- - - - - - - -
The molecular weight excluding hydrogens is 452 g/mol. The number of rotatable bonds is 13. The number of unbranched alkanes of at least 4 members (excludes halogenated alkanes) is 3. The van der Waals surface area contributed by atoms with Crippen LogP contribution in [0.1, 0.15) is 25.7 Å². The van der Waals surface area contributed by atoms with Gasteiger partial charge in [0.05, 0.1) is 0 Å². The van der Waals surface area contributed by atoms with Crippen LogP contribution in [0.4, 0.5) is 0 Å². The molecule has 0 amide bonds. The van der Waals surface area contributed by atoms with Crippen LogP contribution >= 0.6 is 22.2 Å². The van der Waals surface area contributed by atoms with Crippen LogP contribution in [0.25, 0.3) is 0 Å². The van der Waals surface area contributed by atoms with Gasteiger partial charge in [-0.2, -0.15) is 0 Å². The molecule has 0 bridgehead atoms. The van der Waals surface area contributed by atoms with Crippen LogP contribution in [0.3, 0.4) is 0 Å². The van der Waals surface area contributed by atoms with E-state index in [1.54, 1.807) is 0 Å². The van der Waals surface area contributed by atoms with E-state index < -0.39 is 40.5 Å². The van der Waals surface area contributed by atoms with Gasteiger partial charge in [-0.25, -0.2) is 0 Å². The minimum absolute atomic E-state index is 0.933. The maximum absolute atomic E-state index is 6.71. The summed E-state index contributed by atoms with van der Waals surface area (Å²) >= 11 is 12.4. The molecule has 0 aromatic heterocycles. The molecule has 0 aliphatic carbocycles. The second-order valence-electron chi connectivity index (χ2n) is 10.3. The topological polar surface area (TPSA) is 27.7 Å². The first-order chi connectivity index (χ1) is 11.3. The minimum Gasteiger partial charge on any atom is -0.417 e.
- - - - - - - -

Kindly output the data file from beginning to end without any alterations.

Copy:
The molecular weight excluding hydrogens is 452 g/mol. The number of rotatable bonds is 13. The number of unbranched alkanes of at least 4 members (excludes halogenated alkanes) is 3. The van der Waals surface area contributed by atoms with Crippen LogP contribution in [0.1, 0.15) is 25.7 Å². The van der Waals surface area contributed by atoms with Gasteiger partial charge in [0.05, 0.1) is 0 Å². The van der Waals surface area contributed by atoms with Crippen LogP contribution in [0.4, 0.5) is 0 Å². The molecule has 0 amide bonds. The van der Waals surface area contributed by atoms with Crippen LogP contribution >= 0.6 is 22.2 Å². The van der Waals surface area contributed by atoms with Crippen LogP contribution in [0.25, 0.3) is 0 Å². The van der Waals surface area contributed by atoms with Gasteiger partial charge in [-0.2, -0.15) is 0 Å². The molecule has 0 bridgehead atoms. The van der Waals surface area contributed by atoms with Crippen LogP contribution in [0.3, 0.4) is 0 Å². The van der Waals surface area contributed by atoms with E-state index in [1.54, 1.807) is 0 Å². The van der Waals surface area contributed by atoms with E-state index < -0.39 is 40.5 Å². The van der Waals surface area contributed by atoms with Gasteiger partial charge in [-0.25, -0.2) is 0 Å². The minimum absolute atomic E-state index is 0.933. The maximum absolute atomic E-state index is 6.71. The summed E-state index contributed by atoms with van der Waals surface area (Å²) >= 11 is 12.4. The molecule has 0 aromatic heterocycles. The molecule has 0 aliphatic carbocycles. The second-order valence-electron chi connectivity index (χ2n) is 10.3. The topological polar surface area (TPSA) is 27.7 Å². The first-order chi connectivity index (χ1) is 11.3. The minimum Gasteiger partial charge on any atom is -0.417 e.